I’ve heard many great things about India from my colleagues and my students. In the U.S. as well as here in the Dubai, there is a huge Indian population. Indian women are easily noticeable with their long beautiful black hair, smooth brown complications, colorful and crafty attire. I’ve met some Indians who can speak up to three different languages, are great mathematicians and love discussing U.S. History. Like most inquiring minds, I was even curious about the poor communities in India after watching Slumdog Millionaire. I quickly learned that the best way to seek true knowledge is to go out and get it yourself, so I decided to take a tour around the northern parts of India. After taking up the amazing artistry of the cooper designs when I walked through the airport, I looked forward to the journey ahead.
I traveled five cities in seven days, with my first trip taking me through the streets of New Delhi. New Delhi is the capital of India and an ancient city steeped in history.
I was able to take a bike ride through the streets of a New Delhi market, where I witness political protest take place, it was entertaining. I also noticed that most of the transporters travel on either bicycles or motorbikes, commuting was interesting.
Next I went to visit the calm and peaceful Raj Ghat, the samadhi of Mahatma Gandhi, the father of the nation and a staunch believer of non-violence.
I visited the huge Red Fort, a place that was once the seat of power from Shah Jahan to Bahadur Shah Jafar’s rule. Now’s it the place from where the Indian Prime Minister unfurls the national flag on every Independence Day.
In a country, with a population of 2 million, I even ran into my bosses on vacation, they enjoyed the Red Fort as well.
As I continued on, I stopped briefly and snap pictures in front of the home of India’s President, Pranab Mukheree. Directly across the street was the All India War Memorial, an arch commemorating the soldiers who died in World War I. An eternal flame dedicated to the unknown soldiers burns underneath the arch.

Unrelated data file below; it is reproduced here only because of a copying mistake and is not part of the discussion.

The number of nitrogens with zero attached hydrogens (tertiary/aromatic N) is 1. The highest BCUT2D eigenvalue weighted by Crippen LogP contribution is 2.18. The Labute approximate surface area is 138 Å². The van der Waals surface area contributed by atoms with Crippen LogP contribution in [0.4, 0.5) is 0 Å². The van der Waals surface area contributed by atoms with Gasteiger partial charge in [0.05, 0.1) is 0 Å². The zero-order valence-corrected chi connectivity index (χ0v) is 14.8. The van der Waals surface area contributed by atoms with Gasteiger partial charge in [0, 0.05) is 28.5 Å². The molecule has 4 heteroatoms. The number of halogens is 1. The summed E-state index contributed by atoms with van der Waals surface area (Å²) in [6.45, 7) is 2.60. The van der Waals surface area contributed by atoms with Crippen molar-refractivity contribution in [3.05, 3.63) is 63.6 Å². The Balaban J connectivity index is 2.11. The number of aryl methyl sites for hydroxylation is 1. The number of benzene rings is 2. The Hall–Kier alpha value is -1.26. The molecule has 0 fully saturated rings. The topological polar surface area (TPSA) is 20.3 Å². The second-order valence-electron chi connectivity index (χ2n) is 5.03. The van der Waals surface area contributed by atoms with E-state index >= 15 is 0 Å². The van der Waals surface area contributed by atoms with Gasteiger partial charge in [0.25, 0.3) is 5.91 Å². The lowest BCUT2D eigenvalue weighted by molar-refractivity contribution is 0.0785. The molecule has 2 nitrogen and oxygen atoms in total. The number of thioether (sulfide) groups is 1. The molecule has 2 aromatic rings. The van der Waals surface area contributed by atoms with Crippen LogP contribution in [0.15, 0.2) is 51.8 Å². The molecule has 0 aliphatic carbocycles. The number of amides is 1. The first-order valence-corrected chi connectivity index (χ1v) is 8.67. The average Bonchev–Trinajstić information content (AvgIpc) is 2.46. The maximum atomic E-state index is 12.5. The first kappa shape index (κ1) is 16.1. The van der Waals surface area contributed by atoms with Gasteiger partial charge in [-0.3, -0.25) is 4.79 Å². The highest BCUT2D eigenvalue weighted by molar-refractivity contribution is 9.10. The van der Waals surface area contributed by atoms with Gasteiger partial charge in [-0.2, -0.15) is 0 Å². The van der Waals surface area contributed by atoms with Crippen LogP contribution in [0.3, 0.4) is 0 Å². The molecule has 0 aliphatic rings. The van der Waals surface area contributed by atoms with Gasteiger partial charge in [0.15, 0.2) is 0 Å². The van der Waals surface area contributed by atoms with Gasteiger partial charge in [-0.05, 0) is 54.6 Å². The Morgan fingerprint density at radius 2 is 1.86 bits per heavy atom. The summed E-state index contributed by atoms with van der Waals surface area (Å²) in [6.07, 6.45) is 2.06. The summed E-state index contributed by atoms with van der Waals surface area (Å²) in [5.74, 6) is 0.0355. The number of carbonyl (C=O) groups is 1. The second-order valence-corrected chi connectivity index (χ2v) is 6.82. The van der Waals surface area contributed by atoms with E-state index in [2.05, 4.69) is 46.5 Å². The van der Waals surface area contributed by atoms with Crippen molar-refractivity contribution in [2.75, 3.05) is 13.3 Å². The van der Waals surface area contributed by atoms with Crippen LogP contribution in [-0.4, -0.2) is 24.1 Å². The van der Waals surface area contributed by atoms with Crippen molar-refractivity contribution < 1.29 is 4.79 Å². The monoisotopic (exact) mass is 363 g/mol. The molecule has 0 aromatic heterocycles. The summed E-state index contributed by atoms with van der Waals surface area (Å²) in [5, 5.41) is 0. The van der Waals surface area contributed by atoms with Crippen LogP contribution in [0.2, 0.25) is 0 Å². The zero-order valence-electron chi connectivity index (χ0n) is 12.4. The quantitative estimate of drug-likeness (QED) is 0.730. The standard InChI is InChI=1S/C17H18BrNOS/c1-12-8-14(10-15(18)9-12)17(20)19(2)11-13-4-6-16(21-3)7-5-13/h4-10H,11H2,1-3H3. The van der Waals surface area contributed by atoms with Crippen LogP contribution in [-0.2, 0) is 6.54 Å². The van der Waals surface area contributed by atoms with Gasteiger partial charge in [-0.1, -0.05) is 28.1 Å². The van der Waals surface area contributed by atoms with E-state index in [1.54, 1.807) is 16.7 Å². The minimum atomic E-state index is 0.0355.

The ropes of course held us back from entering the premises, but up close I was able to view the names scribe on the walls.
To finish off my tour, I visited the Qutb Minar, a victory tower of the first Islamic dynasty. The five story Qutb Minar in red sandstone is decorated with geometric designs and koranic verses.
Next, it was a five hour country drive alone the countryside to an old and ancient city named Mandawa.
The city of Mandawa is known for it’s historic beautifully crafted Havelis. A large castle that was constructed to house up to five generations of family members. The castles all have an Mandawa, a well adorned gate inside a Haveli and beautifully painted side walls. It’s a city that comes awake at dawn and began settles down by late afternoon, due to fact that there is no universal electrical system in place to date. What was wonderful about my experience here, was the opportunity to visit an traditional Haveli, go into the village to meet the locals, meet my cook who could have passed for a belly dancer and spent a night in a beautifully restored Haveli.
Next Jaipur for some elephant trekking up to the majestic Amber Fort, where I was able to view the historic view of Amber City.
My final stop on my journey was to Agra, a city that nestled the country greatest treasure, the Taj Mahal. Known as one of the “New 7 wonders of the World”, the Taj appear soft and dreamlike in its breathtaking splendor. It is believed that nearly 20, 000 workers consisting of laborers, carpenters, craftsmen, artists and engineers worked incessantly for almost 22 years to bring this project to a fine fruition.
I must admit my trip to India was well beyond anything that I could have imagine, in fact it was beyonder (no, of course it’s not a word). My camera died each time I wanted to take shots of my entrees, but the food was amazing and VERY SPICY! For all my future global travelers, place India on your list of places to visit for it’s very rich cultural traditions and glorious city, it a place unlike many. Namaste!